Canada, which was behind before the foul, then went on to score four points, taking the lead at 6-4.
It was the Canadian women's first game since the burned rock controversy vs. Denmark, when Homan chose to remove a rock that was slightly touched by a Danish sweeper's broom.
Curling - Pyeongchang 2018 Winter Olympics - Women's Round Robin - Denmark v Canada - Gangneung Curling Center - Gangneung, South Korea - February 16, 2018 - Madeleine Dupont, Denise Dupont, Julie Hogh and Mathilde Halse of Denmark celebrate after beating Canada.
Canada's skip Rachel Homan removed the stone from play.
"Obviously disappointed with the result, I think we have been playing pretty well just been missing some shots and we've had teams play really well against us", said Canadian lead Lisa Weagle.
The U.S. team's skip, Nina Roth, said her team had a few unfortunate misses in the first end that put them on the back foot from the start. Denmark won that game, 9-8.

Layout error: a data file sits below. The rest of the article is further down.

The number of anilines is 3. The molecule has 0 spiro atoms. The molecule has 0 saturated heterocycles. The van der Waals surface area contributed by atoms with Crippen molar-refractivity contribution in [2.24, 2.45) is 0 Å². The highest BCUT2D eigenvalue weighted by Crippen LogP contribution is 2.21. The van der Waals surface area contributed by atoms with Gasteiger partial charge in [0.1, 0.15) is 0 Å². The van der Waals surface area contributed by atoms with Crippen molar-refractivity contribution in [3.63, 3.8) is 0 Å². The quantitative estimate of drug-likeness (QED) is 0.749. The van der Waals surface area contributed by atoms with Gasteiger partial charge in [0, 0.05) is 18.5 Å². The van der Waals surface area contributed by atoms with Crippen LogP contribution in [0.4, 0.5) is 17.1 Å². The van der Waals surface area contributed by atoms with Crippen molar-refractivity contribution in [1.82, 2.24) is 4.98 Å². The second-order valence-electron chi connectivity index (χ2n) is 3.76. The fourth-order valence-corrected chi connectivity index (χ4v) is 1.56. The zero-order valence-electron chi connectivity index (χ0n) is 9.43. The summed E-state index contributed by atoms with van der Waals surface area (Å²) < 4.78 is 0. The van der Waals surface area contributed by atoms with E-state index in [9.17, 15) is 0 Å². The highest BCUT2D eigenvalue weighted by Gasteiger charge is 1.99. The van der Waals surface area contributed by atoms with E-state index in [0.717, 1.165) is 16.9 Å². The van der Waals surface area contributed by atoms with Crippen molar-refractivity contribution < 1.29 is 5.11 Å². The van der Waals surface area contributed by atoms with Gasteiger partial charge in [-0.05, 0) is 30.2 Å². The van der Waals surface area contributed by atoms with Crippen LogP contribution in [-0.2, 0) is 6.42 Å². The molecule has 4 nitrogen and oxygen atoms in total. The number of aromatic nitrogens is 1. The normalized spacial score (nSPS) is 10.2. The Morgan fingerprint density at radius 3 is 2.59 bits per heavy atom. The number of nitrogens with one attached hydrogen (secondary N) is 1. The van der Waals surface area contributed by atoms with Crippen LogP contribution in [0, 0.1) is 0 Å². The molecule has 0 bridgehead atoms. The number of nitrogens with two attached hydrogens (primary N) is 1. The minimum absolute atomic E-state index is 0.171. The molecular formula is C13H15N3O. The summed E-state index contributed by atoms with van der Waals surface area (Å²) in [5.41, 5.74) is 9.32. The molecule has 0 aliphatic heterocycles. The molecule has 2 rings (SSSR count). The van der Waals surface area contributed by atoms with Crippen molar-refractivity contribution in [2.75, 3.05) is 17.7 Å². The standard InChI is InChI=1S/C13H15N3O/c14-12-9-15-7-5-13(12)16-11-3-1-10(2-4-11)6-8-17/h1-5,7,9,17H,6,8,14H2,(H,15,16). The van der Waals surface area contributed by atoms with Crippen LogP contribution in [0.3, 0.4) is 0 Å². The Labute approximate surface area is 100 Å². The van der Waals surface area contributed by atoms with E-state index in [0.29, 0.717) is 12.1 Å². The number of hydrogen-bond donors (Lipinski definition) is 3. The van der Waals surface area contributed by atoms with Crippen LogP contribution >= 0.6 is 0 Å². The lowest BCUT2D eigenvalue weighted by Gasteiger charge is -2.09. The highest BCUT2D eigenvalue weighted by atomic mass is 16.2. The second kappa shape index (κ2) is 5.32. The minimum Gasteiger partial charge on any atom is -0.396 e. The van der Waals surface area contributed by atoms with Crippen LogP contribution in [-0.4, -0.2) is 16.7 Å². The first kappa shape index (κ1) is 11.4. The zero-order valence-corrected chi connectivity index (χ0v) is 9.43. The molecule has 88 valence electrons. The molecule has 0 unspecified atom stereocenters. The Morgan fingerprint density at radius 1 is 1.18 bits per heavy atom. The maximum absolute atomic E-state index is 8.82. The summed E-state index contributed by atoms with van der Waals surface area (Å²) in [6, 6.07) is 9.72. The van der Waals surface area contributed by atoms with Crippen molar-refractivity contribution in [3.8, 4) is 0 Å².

At the fifth end, South Korea earned two points to widen gap with Canada to 4-1 by pushing out two stones of their rivals. Tweets from curling fans immediately began to flow, with some criticising the move as unsportsmanlike.
Homan said she was simply following the rules. Curling has a deeply ingrained ethos of good sportsmanship, and the rules dictate that players treat their opponents kindly. After the match, Danish skip Madeleine Dupont said she disagreed with Homan's decision.
Edin finished the game by curling 99 per cent as the Swedes improved to 5-0 and sit alone atop the men's standings. The crowd erupted into chants of Homan's name, and maple leaf flags waved wildly following the long-sought victory.
"I wouldn't have done it, but we're different that way", she told the Post.
Japan leads the tournament with a record of three wins and zero losses. "We love our hockey, we love our curling, we love our skiing, we love our boarding". "I'm not going to be mad about it".